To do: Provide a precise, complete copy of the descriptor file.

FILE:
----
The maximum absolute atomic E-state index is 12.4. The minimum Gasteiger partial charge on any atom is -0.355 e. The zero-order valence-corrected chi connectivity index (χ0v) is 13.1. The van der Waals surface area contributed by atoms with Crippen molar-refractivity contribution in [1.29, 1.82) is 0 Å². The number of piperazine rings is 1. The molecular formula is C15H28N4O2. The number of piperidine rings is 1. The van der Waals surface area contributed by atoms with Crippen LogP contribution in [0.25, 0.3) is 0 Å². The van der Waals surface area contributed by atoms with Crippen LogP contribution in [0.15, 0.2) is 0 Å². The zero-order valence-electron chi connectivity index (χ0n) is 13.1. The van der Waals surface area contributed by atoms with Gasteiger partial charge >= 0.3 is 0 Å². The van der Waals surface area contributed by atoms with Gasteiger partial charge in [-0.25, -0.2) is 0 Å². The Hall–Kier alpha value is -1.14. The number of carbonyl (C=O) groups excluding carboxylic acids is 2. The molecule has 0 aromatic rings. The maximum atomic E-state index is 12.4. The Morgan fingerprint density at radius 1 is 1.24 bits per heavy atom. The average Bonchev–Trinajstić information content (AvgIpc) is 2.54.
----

The maximum absolute atomic E-state index is 12.4. The minimum Gasteiger partial charge on any atom is -0.355 e. The zero-order valence-corrected chi connectivity index (χ0v) is 13.1. The van der Waals surface area contributed by atoms with Crippen molar-refractivity contribution in [1.29, 1.82) is 0 Å². The number of piperazine rings is 1. The molecular formula is C15H28N4O2. The number of piperidine rings is 1. The van der Waals surface area contributed by atoms with Crippen LogP contribution in [0.25, 0.3) is 0 Å². The van der Waals surface area contributed by atoms with Crippen LogP contribution in [0.15, 0.2) is 0 Å². The zero-order valence-electron chi connectivity index (χ0n) is 13.1. The van der Waals surface area contributed by atoms with Gasteiger partial charge >= 0.3 is 0 Å². The van der Waals surface area contributed by atoms with Gasteiger partial charge in [-0.25, -0.2) is 0 Å². The Hall–Kier alpha value is -1.14. The number of carbonyl (C=O) groups excluding carboxylic acids is 2. The molecule has 0 aromatic rings. The maximum atomic E-state index is 12.4. The Morgan fingerprint density at radius 1 is 1.24 bits per heavy atom. The average Bonchev–Trinajstić information content (AvgIpc) is 2.54.